Racism row as new rules deny expat kids the right to play football in Spain

EXCLUSIVE: Young expats are routinely being denied the right to play football in racism row

LAST UPDATED: 16 Mar, 2016 @ 20:39


EXPAT children are being denied the opportunity to play football in Spain.

New rules introduced by the Spanish Football Federation mean they are finding it increasingly difficult to obtain a licence (ficha) to play in Spain’s amateur leagues.

While the parents say this is discriminatory, Spain’s FA argues that the regulations have been introduced to combat child trafficking.

SOS Racism has now filed a complaint to UEFA and FIFA, following numerous complaints from disgruntled parents.

One, Reg Winkworth ‘cannot believe’ the discrimination his 16-year-old son Sam has faced since joining Club Deportivo Guadiaro in Sotogrande.

Born in Marbella, Sam has played in Spanish leagues since 2013 when he played for Castellar.

However, he has been unable to get a licence since transferring to Guadiaro in August 2015.

THE TEAM: At Sotogrande

“It is blatant racism, no question about it,” Winkworth, who has lived in Spain for 20 years, told the Olive Press.

“Sam has paid his fees (€60) like everyone else, he trains hard every week and it is heartbreaking for him that he is not allowed to play.”

He added: “At first I thought Sam was being singled out but the more parents I speak to it is clearly endemic.

“Every week we see Cristiano Ronaldo and co wearing their Kick it Out tops on match day, but it is totally hypocritical when this kind of discrimination is taking place at grassroots level.”

Sam’s club told the Olive Press its ‘hands are tied’ by the ‘excessive red tape’ that has been introduced.

A spokesman for SOS Racism described the situation as ‘intolerable’.

“Many children are being discriminated against,” he said. “The regulations put in place exceed the FA’s goal in the extreme.


“It is unfair to put foreign children at a disadvantage compared to nationals.”

The regulations (see box, above) were put in place to stop child trafficking, largely from Africa, to professional and semi-professional academies across Europe.

The Spanish FA refused to comment on ‘FIFA approved regulations’.

Both UEFA and FIFA are yet to respond to SOS Racism or Olive Press questions.


Putting a foot wrong

UNDER FIFA rules brought in to protect children from ‘exploitation and abuse’, a player must be 18 to be transferred internationally.

This law applies to all FIFA-regulated amateur leagues in Spain, and came in after a study found that 15,000 young players leave Africa each year under false pretences of playing in Europe.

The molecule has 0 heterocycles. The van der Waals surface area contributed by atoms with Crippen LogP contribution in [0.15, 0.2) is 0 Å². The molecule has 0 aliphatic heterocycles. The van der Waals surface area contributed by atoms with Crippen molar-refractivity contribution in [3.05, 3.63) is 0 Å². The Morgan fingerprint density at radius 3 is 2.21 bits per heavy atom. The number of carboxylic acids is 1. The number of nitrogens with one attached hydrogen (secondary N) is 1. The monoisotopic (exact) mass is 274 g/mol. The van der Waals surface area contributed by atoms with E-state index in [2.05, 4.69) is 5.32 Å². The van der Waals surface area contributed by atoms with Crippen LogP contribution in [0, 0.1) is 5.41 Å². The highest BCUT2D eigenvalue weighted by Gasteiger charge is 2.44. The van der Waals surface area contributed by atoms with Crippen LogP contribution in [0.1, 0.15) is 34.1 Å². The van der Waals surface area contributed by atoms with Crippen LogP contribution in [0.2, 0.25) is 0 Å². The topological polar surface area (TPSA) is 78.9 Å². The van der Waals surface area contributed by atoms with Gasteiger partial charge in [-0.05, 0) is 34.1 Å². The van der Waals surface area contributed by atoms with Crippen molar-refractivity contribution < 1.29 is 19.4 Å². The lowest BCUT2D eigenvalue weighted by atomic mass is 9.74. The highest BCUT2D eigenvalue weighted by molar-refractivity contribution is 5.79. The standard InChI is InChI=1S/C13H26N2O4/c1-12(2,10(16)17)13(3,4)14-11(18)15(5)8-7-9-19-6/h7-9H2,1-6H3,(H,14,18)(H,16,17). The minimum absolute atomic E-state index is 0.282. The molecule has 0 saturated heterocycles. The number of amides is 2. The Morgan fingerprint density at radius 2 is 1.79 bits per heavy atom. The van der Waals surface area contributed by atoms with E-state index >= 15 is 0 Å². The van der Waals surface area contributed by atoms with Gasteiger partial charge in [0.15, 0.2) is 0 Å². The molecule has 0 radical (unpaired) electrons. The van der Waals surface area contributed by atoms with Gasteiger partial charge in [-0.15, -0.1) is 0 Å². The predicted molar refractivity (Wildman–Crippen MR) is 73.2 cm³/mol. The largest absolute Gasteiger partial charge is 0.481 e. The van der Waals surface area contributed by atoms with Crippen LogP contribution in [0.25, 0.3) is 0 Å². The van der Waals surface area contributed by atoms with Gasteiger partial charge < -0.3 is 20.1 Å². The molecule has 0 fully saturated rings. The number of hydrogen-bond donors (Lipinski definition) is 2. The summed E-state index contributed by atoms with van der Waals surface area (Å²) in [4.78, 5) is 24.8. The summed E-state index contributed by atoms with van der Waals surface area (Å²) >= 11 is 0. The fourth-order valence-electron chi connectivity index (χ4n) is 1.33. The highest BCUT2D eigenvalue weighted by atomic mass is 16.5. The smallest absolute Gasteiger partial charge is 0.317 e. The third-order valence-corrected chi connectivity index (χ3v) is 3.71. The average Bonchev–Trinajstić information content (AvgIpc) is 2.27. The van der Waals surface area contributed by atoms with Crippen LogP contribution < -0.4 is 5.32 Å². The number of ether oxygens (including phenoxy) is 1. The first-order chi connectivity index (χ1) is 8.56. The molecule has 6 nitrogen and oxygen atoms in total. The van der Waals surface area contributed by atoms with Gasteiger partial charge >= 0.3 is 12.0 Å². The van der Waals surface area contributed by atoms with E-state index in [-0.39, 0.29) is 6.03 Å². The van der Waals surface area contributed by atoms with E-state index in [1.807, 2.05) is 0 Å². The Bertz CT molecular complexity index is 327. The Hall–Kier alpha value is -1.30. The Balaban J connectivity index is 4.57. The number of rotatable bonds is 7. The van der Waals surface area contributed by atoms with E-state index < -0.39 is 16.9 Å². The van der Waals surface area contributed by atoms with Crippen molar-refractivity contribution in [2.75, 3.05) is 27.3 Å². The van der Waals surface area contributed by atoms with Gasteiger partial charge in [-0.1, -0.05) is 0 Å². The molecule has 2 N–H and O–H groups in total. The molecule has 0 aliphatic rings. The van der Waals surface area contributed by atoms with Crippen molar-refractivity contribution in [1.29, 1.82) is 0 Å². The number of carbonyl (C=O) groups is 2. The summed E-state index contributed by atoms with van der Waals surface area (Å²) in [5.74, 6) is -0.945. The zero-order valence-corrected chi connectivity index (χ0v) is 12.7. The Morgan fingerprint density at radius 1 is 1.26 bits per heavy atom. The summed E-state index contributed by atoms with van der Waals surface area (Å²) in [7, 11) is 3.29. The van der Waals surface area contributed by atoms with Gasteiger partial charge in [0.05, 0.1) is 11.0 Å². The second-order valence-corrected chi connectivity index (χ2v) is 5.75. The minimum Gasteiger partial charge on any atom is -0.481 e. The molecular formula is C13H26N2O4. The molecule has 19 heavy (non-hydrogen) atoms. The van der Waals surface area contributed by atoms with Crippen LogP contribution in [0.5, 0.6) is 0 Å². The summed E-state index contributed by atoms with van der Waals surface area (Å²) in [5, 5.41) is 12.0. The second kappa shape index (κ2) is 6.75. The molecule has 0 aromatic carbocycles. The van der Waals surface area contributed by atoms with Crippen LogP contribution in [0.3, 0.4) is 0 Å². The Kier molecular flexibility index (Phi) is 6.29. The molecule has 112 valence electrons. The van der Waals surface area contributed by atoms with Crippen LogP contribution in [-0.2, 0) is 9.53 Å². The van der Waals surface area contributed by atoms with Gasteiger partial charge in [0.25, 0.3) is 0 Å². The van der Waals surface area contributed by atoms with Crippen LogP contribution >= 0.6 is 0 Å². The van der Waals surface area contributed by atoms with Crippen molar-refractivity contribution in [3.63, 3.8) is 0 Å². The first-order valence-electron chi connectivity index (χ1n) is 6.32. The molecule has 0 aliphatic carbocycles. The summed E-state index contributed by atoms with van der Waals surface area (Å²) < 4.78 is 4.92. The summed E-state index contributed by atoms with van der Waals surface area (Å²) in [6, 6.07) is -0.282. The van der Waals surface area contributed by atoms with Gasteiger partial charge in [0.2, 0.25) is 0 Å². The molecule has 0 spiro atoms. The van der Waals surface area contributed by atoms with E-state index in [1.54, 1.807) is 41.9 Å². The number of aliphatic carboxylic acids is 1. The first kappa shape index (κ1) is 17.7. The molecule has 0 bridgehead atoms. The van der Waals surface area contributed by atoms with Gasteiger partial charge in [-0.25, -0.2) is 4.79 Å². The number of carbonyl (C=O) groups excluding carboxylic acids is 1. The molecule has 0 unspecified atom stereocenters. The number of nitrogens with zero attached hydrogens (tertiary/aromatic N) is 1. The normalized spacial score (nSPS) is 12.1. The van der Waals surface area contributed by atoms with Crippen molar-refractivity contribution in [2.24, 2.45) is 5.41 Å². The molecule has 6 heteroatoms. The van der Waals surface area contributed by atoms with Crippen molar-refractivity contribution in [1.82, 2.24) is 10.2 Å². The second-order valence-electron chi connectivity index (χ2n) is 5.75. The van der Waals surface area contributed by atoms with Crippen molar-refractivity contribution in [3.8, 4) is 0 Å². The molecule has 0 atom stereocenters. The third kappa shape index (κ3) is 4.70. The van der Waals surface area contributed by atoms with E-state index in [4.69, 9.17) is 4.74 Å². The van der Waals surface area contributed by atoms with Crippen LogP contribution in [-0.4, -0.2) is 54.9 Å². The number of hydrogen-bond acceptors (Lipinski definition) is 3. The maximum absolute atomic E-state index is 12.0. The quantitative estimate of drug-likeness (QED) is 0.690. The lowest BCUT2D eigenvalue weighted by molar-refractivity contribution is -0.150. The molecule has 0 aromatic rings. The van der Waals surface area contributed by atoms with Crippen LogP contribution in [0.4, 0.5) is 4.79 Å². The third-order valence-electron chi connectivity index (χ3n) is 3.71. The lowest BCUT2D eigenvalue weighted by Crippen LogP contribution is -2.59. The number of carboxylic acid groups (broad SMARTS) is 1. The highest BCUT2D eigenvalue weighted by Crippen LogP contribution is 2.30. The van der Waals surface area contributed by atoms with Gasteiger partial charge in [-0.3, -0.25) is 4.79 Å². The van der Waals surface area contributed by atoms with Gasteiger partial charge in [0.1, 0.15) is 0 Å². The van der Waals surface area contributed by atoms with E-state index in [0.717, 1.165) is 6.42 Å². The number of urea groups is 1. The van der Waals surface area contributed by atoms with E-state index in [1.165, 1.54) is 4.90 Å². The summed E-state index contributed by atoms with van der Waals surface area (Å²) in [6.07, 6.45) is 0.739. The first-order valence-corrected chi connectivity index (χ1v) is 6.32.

However, it should not be enforced if a player’s parents have moved country for non-football related reasons.

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  1. What has this issue got to do with racism? Amazing that people still get this basic issue so wrong. Discrimination is not always a race issue. The ‘red tape’ mentioned is surely the issue here. Perhaps Mr Winkworth can explain why race is an issue and also tell us the race of the people involved. So many laws these days confuse nationality with race.

  2. I have to agree and cannot see where the race issue is. I am in a similar situation with my family, aware of other nationalities other than “British” in the same situation here in Spain. There is a case in the UK newspapers (daily mail being one) regarding a Spanish family who have the same issue in the UK who have kids trying to play football there. It is ridiculous when a young boy wants to play football with his friends and to be told he can’t because he needs international clearance…………………….. Hopefully this issue gets resolved quickly.

  3. It’s racist because, we are not given a clear answer as to why our children are not allowed to play here. You are made to jump through hoops and even when you’ve met all the criteria, including being ‘Residents’ you are still rejected.
    I appreciate that children from Africa may need protection, but we are European!

    • Louise, because an answer is not clear does not mean the reason is racism. The reason may be patriotism or nationalism, but it’s not racism. Quite understand your “jumping through hoops” scenario; we’ve all been there one way or another in Spain.

    • If you want to witness genuine racism as opposed to Spanish pique. Then climb on a bus or enter a public space in contemporary Britain. It’s becoming rancid.

  4. Distinguish between racism and cultural parochialism. We have not experienced racism in Asturias, yet, we are aware that we are not connected to families here and are not village herdsmen and have been reminded of that.
    People wondered why we As such we were at local events and mostly shunned us. A very few said, ‘You aren’t Asturian. Your don’t have the same rights as we do.’ Non-Asturian Spanish report the same.
    This is ‘parochialism’, not racism. We are not disliked because of nationality. We are simply tolerated or over-looked as a kind of non-significant other. It doesn’t enter their minds to include us as they suppose they have nothing in common with us. The parochial attitude springs from sparse experience and education, not hatred, though people like Nigel Lafarage or Marine Le Pen or Geert Wilders or Donald Trump can work with publishers like Murdoch to convert cultural naivete into racism and hatred.